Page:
The latest COVID-19 vaccine trial results are a bright spot in an otherwise dark time. And behind the promising numbers when it comes to efficacy, there are ordinary citizens who stepped in to help move the science forward.
Eduardo Rollox is one of them.
He’s been on his own during the pandemic but this one man may help save millions of lives.
“I wanted to take part in something that is historic and revolutionary,” he said.
This past August, Rollox did just that when he volunteered for the Moderna COVID-19 vaccine trial at UIC. He said he was inspired by the polio pioneers of the 1950s.
“I saw a television interview with a gentleman who participated in the polio vaccine and he was encouraging people to participate in the SARS COVID vaccine,” he said. “His participation in that program led to a vaccine that saved a lot of lives.”
James Calabrese was just seven when he took part in the polio vaccine trial. He spoke to WGN News back in April.
“It seemed like an impossible time. It seemed like too steep a hill to climb … and suddenly there was hope,” he said. “I was convinced when I took that serum that things were going to be ok for everybody I was sure … How could you pass up a chance to stop a disease like that?”
Rollox feels the same. And for the 55-year-old from Panama, there’s an even deeper drive behind his volunteerism: Minorities are at higher risk for suffering complications from the virus.
“t’s really ecstatic and exciting to have something that would either prevent me from being a statistic or even become a statistic,” Rollox said.
Study participants don’t know if they received the experimental vaccine or a placebo injection — both groups are critical to the study — but Rollox said he has a hunch.
“If I did receive the vaccine, yes it does pack a punch,” he said. “I had headache, fever and chills for three days. It is really a powerful vaccine.”
And so are the phase three clinical trial results. The product from Moderna shows a nearly 95 percent efficacy rate, the same for Pfizer’s version.
Director of the National Institute of Allergy and Infectious Diseases Dr Anthony Fauci said it’s the vaccine volunteers who are a critical factor in ending the pandemic.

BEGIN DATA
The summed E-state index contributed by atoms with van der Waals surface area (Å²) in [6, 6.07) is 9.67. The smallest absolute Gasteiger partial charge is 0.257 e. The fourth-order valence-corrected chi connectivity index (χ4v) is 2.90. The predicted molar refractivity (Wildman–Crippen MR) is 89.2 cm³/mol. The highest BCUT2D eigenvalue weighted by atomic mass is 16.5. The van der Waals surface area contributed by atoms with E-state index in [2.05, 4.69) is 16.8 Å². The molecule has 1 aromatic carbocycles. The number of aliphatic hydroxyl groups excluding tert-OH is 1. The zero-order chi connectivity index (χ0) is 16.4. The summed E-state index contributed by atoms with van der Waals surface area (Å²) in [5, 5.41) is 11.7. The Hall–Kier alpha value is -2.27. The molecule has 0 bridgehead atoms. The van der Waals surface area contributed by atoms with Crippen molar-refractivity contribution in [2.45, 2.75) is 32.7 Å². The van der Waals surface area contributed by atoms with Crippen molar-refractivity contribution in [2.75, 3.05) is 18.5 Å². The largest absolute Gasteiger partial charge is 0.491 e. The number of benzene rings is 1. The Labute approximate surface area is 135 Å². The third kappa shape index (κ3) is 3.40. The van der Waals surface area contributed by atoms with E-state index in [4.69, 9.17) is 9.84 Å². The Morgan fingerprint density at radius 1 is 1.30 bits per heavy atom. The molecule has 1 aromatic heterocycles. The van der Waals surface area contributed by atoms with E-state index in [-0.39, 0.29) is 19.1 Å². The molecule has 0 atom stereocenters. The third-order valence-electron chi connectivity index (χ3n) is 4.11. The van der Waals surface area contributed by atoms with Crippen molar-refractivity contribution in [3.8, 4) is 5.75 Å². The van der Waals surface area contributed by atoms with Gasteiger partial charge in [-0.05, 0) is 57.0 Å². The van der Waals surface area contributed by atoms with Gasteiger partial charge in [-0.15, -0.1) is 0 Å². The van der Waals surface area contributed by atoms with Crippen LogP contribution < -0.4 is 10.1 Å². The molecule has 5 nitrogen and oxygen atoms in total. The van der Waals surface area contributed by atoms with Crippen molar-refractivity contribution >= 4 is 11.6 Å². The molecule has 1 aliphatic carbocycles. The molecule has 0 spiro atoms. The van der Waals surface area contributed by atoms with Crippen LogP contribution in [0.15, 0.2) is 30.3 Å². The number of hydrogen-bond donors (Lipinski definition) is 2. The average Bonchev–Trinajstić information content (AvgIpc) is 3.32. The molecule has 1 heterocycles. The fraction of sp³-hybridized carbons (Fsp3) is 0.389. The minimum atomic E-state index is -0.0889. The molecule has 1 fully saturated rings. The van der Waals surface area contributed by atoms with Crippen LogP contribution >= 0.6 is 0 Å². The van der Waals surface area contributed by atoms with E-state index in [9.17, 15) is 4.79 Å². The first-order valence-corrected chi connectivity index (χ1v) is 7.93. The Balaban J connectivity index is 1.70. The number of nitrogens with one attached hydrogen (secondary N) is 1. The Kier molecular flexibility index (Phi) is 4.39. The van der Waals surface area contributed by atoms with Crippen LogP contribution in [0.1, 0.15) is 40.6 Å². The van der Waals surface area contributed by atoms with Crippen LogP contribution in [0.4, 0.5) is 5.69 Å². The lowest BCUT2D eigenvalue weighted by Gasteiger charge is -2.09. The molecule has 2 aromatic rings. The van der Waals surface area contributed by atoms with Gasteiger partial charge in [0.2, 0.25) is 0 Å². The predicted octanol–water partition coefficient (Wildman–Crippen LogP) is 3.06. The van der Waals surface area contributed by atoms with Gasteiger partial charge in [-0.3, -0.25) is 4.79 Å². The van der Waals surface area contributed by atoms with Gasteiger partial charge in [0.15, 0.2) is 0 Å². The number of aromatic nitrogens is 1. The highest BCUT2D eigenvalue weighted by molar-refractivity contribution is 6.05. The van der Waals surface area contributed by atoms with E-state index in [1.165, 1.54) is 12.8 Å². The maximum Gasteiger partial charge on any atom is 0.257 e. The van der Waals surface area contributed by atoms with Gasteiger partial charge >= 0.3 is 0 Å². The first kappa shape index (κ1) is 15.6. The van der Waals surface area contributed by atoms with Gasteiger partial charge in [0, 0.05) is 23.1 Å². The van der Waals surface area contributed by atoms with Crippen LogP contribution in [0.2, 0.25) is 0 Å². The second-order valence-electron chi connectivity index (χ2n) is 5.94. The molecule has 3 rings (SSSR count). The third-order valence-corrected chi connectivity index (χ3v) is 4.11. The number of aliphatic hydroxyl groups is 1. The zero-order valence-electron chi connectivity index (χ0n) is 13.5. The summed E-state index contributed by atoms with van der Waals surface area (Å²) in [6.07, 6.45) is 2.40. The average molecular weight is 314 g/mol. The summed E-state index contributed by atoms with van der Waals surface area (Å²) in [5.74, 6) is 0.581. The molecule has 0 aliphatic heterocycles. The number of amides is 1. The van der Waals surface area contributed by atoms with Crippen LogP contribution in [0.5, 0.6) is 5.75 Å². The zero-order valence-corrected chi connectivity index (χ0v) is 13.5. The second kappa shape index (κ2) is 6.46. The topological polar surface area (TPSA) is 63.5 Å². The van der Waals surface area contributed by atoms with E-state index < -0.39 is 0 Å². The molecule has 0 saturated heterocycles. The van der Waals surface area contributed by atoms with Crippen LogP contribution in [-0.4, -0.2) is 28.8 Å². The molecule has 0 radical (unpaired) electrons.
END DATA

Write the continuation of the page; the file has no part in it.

“I have to tell you I’ve been dealing with development of vaccines for 36 years I would not have imagined in my wildest dreams 10 years ago that we could go from identification to a vaccine in less than a year. That would have seemed inconceivable,” he said. “But it was done and it was done well. Safety not sacrificed. … It’s so important to recognize the volunteers that actually put themselves on the line to be part of this extraordinary effort to end the epidemic in this country.”
Bonnie Blue was the very first to roll up her sleeve in the Chicago arm of the Moderna trial.
“I live on the Southwest Side of Chicago where our numbers are going crazy,” she said. “Initially I was not going do it. It was not on my to do list. But I did see how the numbers were getting larger and I was not seeing the numbers simply as digits but as families who were going through this.”
The 68-year-old great grandmother said she’s thrilled the vaccine is showing promise.
“I was so excited I cannot begin to tell you. It was like, ‘Yes!’” she said. “It humbles me. It makes me feel very blessed that I was in a position to actually step forward. I just feel very grateful that I’ve had the opportunity to be a part of a much grander issue.”
“Science, medicine was given a task and it met it spectacularly,” Rollox said. “So it’s something we should all be proud of and happy about.”
Pfizer has already applied for emergency use authorization for its vaccine — and Moderna plans to do the same within days. If approval is granted by the FDA, both makers hope to begin distributing the vaccines to frontline workers and high-risk groups by the end of the year.